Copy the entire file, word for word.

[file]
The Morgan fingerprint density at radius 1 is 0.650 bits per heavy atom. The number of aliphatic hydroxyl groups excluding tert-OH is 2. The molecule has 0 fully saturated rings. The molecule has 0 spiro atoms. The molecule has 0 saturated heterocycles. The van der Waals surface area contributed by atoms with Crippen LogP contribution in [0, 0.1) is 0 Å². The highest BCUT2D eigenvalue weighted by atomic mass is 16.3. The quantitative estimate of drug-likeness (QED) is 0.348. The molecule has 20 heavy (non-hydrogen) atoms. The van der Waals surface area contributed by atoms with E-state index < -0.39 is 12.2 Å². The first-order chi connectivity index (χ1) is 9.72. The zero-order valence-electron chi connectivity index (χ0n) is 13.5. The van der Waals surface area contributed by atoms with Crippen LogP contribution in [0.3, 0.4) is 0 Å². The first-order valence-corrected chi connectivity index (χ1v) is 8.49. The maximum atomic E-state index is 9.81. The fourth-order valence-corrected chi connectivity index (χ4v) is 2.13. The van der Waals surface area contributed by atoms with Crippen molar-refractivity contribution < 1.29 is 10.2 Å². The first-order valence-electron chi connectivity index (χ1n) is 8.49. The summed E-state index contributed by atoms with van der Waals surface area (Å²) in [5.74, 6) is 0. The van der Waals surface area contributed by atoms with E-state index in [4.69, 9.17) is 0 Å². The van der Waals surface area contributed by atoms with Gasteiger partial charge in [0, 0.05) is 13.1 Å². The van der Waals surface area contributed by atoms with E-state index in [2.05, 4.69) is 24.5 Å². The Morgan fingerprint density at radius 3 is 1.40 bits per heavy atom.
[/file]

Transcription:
The Morgan fingerprint density at radius 1 is 0.650 bits per heavy atom. The number of aliphatic hydroxyl groups excluding tert-OH is 2. The molecule has 0 fully saturated rings. The molecule has 0 spiro atoms. The molecule has 0 saturated heterocycles. The van der Waals surface area contributed by atoms with Crippen LogP contribution in [0, 0.1) is 0 Å². The highest BCUT2D eigenvalue weighted by atomic mass is 16.3. The quantitative estimate of drug-likeness (QED) is 0.348. The molecule has 20 heavy (non-hydrogen) atoms. The van der Waals surface area contributed by atoms with E-state index < -0.39 is 12.2 Å². The first-order chi connectivity index (χ1) is 9.72. The zero-order valence-electron chi connectivity index (χ0n) is 13.5. The van der Waals surface area contributed by atoms with Crippen LogP contribution in [0.3, 0.4) is 0 Å². The first-order valence-corrected chi connectivity index (χ1v) is 8.49. The maximum atomic E-state index is 9.81. The fourth-order valence-corrected chi connectivity index (χ4v) is 2.13. The van der Waals surface area contributed by atoms with Crippen molar-refractivity contribution < 1.29 is 10.2 Å². The first-order valence-electron chi connectivity index (χ1n) is 8.49. The summed E-state index contributed by atoms with van der Waals surface area (Å²) in [5.74, 6) is 0. The van der Waals surface area contributed by atoms with E-state index in [4.69, 9.17) is 0 Å². The van der Waals surface area contributed by atoms with Gasteiger partial charge in [0, 0.05) is 13.1 Å². The van der Waals surface area contributed by atoms with E-state index in [2.05, 4.69) is 24.5 Å². The Morgan fingerprint density at radius 3 is 1.40 bits per heavy atom.